Arizona has Finally Banned Texting and Driving

Arizona has finally joined 47 other states in making it illegal to text and drive. With the passing of this law, signed by Arizona Gov. Doug Ducey on April 22, 2019, Missouri and Montana are the only states left where it is still allowed. This law not only prohibits texting, but also talking on the phone unless the driver is using a hands-free device.

It is now illegal to:

  • Hold a cell phone in any way while driving, with hands or by propping up with shoulder
  • Write and read any text-based communication, including emails and messages
  • Watch videos

Still allowed under the new law:

  • Swiping the screen to make or accept a call, so long as the call is done through a hands-free device
  • Use of talk-to-text to send messages
  • Using GPS to view directions
  • Using a handheld cell phone while stopped at a traffic light
  • Emergency use of cell phone to call 911

Even though the above is now in effect, officers currently are only able to issue warnings for violations. They will be able to issue tickets starting January 1, 2021. It will be a primary offense, meaning that officers will be able to pull people over if they observe them using a phone in violation of the law specifications. Fees for a first-time offense will range from $75-$149. Every time after that they will range from $150-$250. It is important to note that, although an officer can pull an individual over for using their cell phone, this law does not legally allow them to view, inspect or confiscate the user’s cell phone.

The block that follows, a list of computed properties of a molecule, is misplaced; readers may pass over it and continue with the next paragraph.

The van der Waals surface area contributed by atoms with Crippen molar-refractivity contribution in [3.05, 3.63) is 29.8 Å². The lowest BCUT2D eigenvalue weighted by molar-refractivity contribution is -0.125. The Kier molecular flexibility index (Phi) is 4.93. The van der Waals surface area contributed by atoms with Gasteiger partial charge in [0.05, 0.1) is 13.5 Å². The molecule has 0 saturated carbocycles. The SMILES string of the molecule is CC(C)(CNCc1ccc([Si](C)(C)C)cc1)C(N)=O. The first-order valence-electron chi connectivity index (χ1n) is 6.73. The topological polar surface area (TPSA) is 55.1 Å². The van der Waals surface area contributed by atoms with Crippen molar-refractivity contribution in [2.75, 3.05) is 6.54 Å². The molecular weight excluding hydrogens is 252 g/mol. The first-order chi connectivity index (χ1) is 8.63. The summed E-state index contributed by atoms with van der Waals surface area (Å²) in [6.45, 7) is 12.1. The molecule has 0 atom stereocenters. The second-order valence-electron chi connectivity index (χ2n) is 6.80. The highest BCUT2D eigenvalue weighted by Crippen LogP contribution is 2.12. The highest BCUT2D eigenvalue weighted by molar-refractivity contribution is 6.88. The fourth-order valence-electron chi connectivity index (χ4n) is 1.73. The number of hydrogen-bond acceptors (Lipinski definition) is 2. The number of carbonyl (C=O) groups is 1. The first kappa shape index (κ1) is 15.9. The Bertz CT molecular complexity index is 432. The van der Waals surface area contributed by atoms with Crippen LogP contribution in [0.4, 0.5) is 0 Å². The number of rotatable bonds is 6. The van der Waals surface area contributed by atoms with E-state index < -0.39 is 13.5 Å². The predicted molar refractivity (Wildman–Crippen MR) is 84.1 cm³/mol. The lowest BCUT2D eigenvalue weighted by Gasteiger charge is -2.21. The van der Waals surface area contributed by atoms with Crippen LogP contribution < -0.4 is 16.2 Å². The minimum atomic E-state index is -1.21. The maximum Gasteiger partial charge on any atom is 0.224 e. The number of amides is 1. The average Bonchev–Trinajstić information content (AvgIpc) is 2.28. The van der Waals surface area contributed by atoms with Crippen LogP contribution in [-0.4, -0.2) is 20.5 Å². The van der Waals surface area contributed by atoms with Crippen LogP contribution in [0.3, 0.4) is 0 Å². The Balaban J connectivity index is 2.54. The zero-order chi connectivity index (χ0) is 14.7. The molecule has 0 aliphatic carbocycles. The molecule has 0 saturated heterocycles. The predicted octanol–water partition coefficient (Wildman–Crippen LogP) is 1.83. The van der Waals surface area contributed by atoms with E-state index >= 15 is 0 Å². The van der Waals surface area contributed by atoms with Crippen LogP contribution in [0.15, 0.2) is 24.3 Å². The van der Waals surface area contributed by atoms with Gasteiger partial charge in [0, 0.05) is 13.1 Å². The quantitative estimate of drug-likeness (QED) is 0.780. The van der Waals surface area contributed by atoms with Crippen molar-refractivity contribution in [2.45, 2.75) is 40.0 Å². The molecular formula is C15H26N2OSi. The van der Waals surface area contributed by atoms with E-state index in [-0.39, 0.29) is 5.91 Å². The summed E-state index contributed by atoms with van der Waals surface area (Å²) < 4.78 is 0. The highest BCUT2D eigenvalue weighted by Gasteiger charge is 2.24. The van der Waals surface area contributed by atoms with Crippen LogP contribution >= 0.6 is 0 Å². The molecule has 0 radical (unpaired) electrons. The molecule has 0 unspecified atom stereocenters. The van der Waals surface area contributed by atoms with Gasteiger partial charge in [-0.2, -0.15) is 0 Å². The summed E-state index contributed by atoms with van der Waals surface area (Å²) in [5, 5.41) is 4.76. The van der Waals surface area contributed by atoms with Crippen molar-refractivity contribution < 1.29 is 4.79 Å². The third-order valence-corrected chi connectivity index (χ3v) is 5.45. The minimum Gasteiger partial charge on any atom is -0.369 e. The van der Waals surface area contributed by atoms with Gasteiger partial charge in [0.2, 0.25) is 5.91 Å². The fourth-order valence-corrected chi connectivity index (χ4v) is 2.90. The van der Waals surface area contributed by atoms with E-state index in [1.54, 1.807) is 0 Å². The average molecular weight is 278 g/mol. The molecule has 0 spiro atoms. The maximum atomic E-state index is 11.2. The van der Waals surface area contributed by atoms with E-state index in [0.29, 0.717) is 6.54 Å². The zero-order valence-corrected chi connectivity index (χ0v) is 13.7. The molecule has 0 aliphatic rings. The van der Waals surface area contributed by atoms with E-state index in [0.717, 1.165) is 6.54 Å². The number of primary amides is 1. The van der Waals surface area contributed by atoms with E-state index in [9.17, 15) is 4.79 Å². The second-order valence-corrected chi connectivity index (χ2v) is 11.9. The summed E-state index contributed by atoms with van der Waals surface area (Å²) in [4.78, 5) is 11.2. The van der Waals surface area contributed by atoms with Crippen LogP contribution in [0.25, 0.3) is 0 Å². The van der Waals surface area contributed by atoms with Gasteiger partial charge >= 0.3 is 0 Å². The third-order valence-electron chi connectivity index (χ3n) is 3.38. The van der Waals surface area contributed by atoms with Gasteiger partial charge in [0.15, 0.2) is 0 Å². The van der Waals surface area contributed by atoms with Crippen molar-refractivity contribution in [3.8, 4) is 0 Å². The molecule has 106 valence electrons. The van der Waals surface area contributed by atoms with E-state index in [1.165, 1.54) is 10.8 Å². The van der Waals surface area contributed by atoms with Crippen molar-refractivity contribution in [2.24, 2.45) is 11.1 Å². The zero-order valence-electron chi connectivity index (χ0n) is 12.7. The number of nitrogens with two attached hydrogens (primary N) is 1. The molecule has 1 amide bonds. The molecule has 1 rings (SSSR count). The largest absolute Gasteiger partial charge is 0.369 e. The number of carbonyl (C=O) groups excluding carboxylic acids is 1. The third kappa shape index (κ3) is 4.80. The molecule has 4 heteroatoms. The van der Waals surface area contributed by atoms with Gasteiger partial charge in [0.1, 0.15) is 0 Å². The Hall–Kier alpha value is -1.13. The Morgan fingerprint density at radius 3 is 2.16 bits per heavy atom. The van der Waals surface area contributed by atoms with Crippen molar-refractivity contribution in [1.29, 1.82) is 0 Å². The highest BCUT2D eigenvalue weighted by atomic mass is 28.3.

Overall, this law should be viewed as a huge step towards increased safety on the roads. According to Governor Ducey’s website, states that have hands-free device laws similar to the one Arizona has just enacted experience 16% fewer fatalities in traffic accidents. According to Cronkite News, “a poll in February showed that more than 80% of both Republicans and Democrats supported a statewide cellphone ban.”

This is a big safety and public interest win for our state, and will hopefully lead to more safer roads in Arizona in the long run!